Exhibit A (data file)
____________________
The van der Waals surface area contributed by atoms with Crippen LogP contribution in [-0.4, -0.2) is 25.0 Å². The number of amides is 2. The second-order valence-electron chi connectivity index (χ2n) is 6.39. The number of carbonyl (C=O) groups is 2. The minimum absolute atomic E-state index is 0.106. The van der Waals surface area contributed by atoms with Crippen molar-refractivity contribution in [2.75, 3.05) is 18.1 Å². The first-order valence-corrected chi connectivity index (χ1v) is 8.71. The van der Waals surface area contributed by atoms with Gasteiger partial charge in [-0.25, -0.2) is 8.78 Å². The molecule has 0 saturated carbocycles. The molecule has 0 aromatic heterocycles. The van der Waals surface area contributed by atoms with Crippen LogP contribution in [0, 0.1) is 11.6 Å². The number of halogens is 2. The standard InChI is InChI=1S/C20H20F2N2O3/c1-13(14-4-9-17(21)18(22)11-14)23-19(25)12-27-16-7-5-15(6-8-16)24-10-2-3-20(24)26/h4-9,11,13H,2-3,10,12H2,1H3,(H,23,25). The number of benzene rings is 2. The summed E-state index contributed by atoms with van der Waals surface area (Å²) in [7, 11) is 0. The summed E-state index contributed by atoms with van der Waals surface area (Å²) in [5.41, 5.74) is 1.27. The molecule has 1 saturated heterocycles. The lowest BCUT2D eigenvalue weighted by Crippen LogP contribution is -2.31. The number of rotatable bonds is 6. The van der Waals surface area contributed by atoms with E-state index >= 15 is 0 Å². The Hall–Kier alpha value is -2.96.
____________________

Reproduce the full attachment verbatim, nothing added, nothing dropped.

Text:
The van der Waals surface area contributed by atoms with Crippen LogP contribution in [-0.4, -0.2) is 25.0 Å². The number of amides is 2. The second-order valence-electron chi connectivity index (χ2n) is 6.39. The number of carbonyl (C=O) groups is 2. The minimum absolute atomic E-state index is 0.106. The van der Waals surface area contributed by atoms with Crippen molar-refractivity contribution in [2.75, 3.05) is 18.1 Å². The first-order valence-corrected chi connectivity index (χ1v) is 8.71. The van der Waals surface area contributed by atoms with Gasteiger partial charge in [-0.25, -0.2) is 8.78 Å². The molecule has 0 saturated carbocycles. The molecule has 0 aromatic heterocycles. The van der Waals surface area contributed by atoms with Crippen LogP contribution in [0, 0.1) is 11.6 Å². The number of halogens is 2. The standard InChI is InChI=1S/C20H20F2N2O3/c1-13(14-4-9-17(21)18(22)11-14)23-19(25)12-27-16-7-5-15(6-8-16)24-10-2-3-20(24)26/h4-9,11,13H,2-3,10,12H2,1H3,(H,23,25). The number of benzene rings is 2. The summed E-state index contributed by atoms with van der Waals surface area (Å²) in [7, 11) is 0. The summed E-state index contributed by atoms with van der Waals surface area (Å²) in [5.41, 5.74) is 1.27. The molecule has 1 saturated heterocycles. The lowest BCUT2D eigenvalue weighted by Crippen LogP contribution is -2.31. The number of rotatable bonds is 6. The van der Waals surface area contributed by atoms with E-state index >= 15 is 0 Å². The Hall–Kier alpha value is -2.96.